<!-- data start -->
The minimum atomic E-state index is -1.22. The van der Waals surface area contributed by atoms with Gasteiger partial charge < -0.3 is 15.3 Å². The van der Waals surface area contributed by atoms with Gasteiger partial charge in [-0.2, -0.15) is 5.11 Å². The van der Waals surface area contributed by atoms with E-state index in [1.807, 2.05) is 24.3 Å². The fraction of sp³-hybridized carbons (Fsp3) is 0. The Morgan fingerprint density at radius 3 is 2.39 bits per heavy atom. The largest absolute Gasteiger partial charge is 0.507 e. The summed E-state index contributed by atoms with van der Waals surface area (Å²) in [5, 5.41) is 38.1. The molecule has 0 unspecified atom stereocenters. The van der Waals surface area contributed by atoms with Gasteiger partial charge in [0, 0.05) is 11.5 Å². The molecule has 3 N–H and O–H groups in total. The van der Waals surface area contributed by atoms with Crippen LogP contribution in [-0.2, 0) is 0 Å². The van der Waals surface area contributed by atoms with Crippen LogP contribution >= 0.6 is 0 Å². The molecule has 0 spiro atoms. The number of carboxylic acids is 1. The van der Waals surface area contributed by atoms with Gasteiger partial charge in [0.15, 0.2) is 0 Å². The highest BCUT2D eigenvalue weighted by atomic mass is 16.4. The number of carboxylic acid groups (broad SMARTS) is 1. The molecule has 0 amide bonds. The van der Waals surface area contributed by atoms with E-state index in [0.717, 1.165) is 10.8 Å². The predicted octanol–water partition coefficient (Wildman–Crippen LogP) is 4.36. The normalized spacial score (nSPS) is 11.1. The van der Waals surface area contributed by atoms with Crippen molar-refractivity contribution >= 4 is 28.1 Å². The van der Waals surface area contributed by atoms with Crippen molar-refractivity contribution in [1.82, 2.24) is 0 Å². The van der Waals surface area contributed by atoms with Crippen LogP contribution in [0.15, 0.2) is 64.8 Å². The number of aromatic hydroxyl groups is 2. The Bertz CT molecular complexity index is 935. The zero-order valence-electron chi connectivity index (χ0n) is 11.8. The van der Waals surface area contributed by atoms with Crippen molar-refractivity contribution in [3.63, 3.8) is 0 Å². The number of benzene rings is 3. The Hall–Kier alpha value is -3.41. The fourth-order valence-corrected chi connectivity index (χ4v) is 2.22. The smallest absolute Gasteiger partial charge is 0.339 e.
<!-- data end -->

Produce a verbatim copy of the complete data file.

The minimum atomic E-state index is -1.22. The van der Waals surface area contributed by atoms with Gasteiger partial charge < -0.3 is 15.3 Å². The van der Waals surface area contributed by atoms with Gasteiger partial charge in [-0.2, -0.15) is 5.11 Å². The van der Waals surface area contributed by atoms with E-state index in [1.807, 2.05) is 24.3 Å². The fraction of sp³-hybridized carbons (Fsp3) is 0. The Morgan fingerprint density at radius 3 is 2.39 bits per heavy atom. The largest absolute Gasteiger partial charge is 0.507 e. The summed E-state index contributed by atoms with van der Waals surface area (Å²) in [5, 5.41) is 38.1. The molecule has 0 unspecified atom stereocenters. The van der Waals surface area contributed by atoms with Gasteiger partial charge in [0, 0.05) is 11.5 Å². The molecule has 3 N–H and O–H groups in total. The van der Waals surface area contributed by atoms with Crippen LogP contribution in [-0.2, 0) is 0 Å². The van der Waals surface area contributed by atoms with Crippen LogP contribution >= 0.6 is 0 Å². The molecule has 0 spiro atoms. The number of carboxylic acids is 1. The van der Waals surface area contributed by atoms with Gasteiger partial charge in [0.15, 0.2) is 0 Å². The highest BCUT2D eigenvalue weighted by atomic mass is 16.4. The number of carboxylic acid groups (broad SMARTS) is 1. The molecule has 0 amide bonds. The van der Waals surface area contributed by atoms with E-state index in [0.717, 1.165) is 10.8 Å². The predicted octanol–water partition coefficient (Wildman–Crippen LogP) is 4.36. The normalized spacial score (nSPS) is 11.1. The van der Waals surface area contributed by atoms with Crippen molar-refractivity contribution >= 4 is 28.1 Å². The van der Waals surface area contributed by atoms with Crippen molar-refractivity contribution in [1.82, 2.24) is 0 Å². The van der Waals surface area contributed by atoms with Crippen LogP contribution in [0.15, 0.2) is 64.8 Å². The number of aromatic hydroxyl groups is 2. The Bertz CT molecular complexity index is 935. The zero-order valence-electron chi connectivity index (χ0n) is 11.8. The van der Waals surface area contributed by atoms with Crippen molar-refractivity contribution in [3.63, 3.8) is 0 Å². The number of benzene rings is 3. The Hall–Kier alpha value is -3.41. The fourth-order valence-corrected chi connectivity index (χ4v) is 2.22. The smallest absolute Gasteiger partial charge is 0.339 e.